Sometimes scholarly anonymity is not upheld by journals, even if they promise this. A while ago I reviewed a manuscript for Journal A (I am being anonymous here to protect the guilty). The paper in question had a lot of problems and I did not recommend publication. Recently I saw that the paper (presumably a heavily revised version) had been published in Journal B. Then a colleague emailed me with some remarks on the paper, and made an offhand remark that I must have seen the paper and provided help or comments to the authors. But I don't know the authors and had never communicated with them! I checked the paper, and I was indeed thanked in the acknowledgements for my comments. I went back to my original review and confirmed that I had indeed submitted it anonymously (sometimes I sign my reviews, and sometimes not; when I DO sign a review, I make it very clear that I do not want to remain anonymous).
I contacted the editors of Journal A, who did not know what had happened. I contacted the lead author, who sent along a copy of my review. It was the review I had submitted to the journal, but an extra line had been added at the top: "Reviewer: Michael Smith." This was supposed to be a single-blind review system (that is, the names of the authors are known to the reviewers, but the names of the reviewers are not supposed to be revealed to the authors). Hmmmmmmmm. I was pretty angry at the journal, and slightly miffed at the authors. I think the authors should have contacted me, acknowledged that they saw my review, and ask if they minded if they cited me in the acknowledgements. That might have led to a more lengthy correspondence, and perhaps a more beneficial use of my advice to them. But this is a minor point. Another consideration is that the authors (presumably) used my review to improve the paper, so I am happy to have contributed in that sense.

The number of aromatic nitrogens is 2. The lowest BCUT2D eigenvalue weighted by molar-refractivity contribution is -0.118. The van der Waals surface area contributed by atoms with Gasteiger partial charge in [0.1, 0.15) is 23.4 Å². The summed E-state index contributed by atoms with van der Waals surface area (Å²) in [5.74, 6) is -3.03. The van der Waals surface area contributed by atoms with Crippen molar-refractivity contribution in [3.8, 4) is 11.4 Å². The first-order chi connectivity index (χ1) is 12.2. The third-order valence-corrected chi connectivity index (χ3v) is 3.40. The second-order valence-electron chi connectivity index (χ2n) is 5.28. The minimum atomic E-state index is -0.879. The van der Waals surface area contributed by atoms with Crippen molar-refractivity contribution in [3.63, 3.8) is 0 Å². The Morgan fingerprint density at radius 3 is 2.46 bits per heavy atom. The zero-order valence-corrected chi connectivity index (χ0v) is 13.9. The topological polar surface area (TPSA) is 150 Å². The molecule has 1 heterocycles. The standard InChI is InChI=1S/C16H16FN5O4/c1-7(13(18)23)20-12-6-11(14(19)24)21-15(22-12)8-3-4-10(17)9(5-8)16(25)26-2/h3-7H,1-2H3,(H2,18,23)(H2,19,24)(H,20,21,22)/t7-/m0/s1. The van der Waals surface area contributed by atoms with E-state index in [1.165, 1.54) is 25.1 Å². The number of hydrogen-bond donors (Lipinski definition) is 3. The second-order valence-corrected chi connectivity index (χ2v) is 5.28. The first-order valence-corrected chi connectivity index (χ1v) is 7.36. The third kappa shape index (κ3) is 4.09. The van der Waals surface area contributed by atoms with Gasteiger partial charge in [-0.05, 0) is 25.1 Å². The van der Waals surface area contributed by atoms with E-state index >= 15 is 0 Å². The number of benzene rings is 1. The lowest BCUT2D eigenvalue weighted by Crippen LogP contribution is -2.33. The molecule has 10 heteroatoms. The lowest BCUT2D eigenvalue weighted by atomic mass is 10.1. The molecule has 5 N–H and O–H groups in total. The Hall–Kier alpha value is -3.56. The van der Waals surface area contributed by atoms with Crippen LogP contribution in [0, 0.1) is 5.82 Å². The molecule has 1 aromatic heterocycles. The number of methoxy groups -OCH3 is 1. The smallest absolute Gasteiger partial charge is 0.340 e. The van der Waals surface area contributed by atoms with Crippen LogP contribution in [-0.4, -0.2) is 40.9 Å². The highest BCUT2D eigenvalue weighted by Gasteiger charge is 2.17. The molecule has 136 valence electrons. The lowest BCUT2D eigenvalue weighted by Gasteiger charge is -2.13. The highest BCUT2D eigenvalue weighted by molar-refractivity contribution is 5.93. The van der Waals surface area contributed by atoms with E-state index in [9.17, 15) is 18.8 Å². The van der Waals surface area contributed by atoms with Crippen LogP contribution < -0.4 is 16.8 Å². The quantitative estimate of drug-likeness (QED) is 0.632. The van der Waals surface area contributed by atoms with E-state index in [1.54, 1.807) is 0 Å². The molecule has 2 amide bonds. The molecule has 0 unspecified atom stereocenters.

I started off my career, back in pre-email days, writing reviews on university letterhead, a BIG mistake! One time a publisher asked me to review a couple of chapters from a new textbook (by a colleague I knew pretty well) and promised me anonymity. I thought the chapters left a lot to be desired and said so. The next time I talked to the author, they thanked me for my "frank" review. "How did you know it was me?" I asked. Well, it seems the publisher had covered up my signature but not the university letterhead! I was teaching at Loyola University of Chicago, and I was the only archaeologist on the faculty. It was pretty clear to the author that I must have written the review. That was when I switched to writing reviews on a separate sheet with no identifying marks. That seemed to work, until now.
So, what is the lesson here? Although I often feel that anonymity should be avoided in the interests of collegiality and collaboration, it does have its uses. If a journal claims to use blind peer reviewing, then they should adhere to their standards and not compromise them. And if you are writing a review and really want to remain anonymous, consider the reputation of the journal and its editor. You can always contact the editor to mention your concern about anonymity; that might reduce the chances of slippage as in my case today.
For more information about anonymity in peer review (in relation to double-blind reviewing), see my older post on this. Both of those older posts have some bibliographic citations on types of peer review and their implications.
From: PhD Comics